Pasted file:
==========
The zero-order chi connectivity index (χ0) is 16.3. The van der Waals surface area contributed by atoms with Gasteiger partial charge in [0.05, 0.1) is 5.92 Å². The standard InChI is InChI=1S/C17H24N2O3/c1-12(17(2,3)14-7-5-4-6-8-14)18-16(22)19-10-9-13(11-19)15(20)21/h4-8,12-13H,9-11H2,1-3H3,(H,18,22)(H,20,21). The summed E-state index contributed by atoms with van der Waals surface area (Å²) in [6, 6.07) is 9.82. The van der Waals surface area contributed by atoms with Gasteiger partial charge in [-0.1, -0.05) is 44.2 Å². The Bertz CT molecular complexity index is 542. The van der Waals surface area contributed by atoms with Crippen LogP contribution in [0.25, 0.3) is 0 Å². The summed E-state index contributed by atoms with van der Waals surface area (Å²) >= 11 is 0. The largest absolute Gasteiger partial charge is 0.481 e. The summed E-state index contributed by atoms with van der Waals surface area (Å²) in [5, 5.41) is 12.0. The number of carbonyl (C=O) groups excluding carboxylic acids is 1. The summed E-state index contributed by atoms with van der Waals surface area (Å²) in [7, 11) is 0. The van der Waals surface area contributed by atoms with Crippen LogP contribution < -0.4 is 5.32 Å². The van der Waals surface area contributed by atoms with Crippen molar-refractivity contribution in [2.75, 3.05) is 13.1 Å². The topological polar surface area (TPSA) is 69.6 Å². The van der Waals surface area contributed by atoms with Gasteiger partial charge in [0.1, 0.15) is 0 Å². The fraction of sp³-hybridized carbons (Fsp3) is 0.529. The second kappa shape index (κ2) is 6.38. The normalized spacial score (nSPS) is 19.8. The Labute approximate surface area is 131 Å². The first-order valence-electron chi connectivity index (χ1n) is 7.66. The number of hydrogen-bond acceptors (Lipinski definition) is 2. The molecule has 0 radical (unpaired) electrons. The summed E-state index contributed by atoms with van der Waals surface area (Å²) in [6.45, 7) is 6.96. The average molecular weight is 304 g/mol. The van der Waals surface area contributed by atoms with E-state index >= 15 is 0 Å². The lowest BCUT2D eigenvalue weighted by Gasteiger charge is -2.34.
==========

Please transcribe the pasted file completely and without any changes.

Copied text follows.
The zero-order chi connectivity index (χ0) is 16.3. The van der Waals surface area contributed by atoms with Gasteiger partial charge in [0.05, 0.1) is 5.92 Å². The standard InChI is InChI=1S/C17H24N2O3/c1-12(17(2,3)14-7-5-4-6-8-14)18-16(22)19-10-9-13(11-19)15(20)21/h4-8,12-13H,9-11H2,1-3H3,(H,18,22)(H,20,21). The summed E-state index contributed by atoms with van der Waals surface area (Å²) in [6, 6.07) is 9.82. The van der Waals surface area contributed by atoms with Gasteiger partial charge in [-0.1, -0.05) is 44.2 Å². The Bertz CT molecular complexity index is 542. The van der Waals surface area contributed by atoms with Crippen LogP contribution in [0.25, 0.3) is 0 Å². The summed E-state index contributed by atoms with van der Waals surface area (Å²) >= 11 is 0. The largest absolute Gasteiger partial charge is 0.481 e. The summed E-state index contributed by atoms with van der Waals surface area (Å²) in [5, 5.41) is 12.0. The number of carbonyl (C=O) groups excluding carboxylic acids is 1. The summed E-state index contributed by atoms with van der Waals surface area (Å²) in [7, 11) is 0. The van der Waals surface area contributed by atoms with Crippen LogP contribution < -0.4 is 5.32 Å². The van der Waals surface area contributed by atoms with Crippen molar-refractivity contribution in [2.75, 3.05) is 13.1 Å². The topological polar surface area (TPSA) is 69.6 Å². The van der Waals surface area contributed by atoms with Gasteiger partial charge in [0.1, 0.15) is 0 Å². The fraction of sp³-hybridized carbons (Fsp3) is 0.529. The second kappa shape index (κ2) is 6.38. The normalized spacial score (nSPS) is 19.8. The Labute approximate surface area is 131 Å². The first-order valence-electron chi connectivity index (χ1n) is 7.66. The number of hydrogen-bond acceptors (Lipinski definition) is 2. The molecule has 0 radical (unpaired) electrons. The summed E-state index contributed by atoms with van der Waals surface area (Å²) in [6.45, 7) is 6.96. The average molecular weight is 304 g/mol. The van der Waals surface area contributed by atoms with E-state index >= 15 is 0 Å². The lowest BCUT2D eigenvalue weighted by Gasteiger charge is -2.34.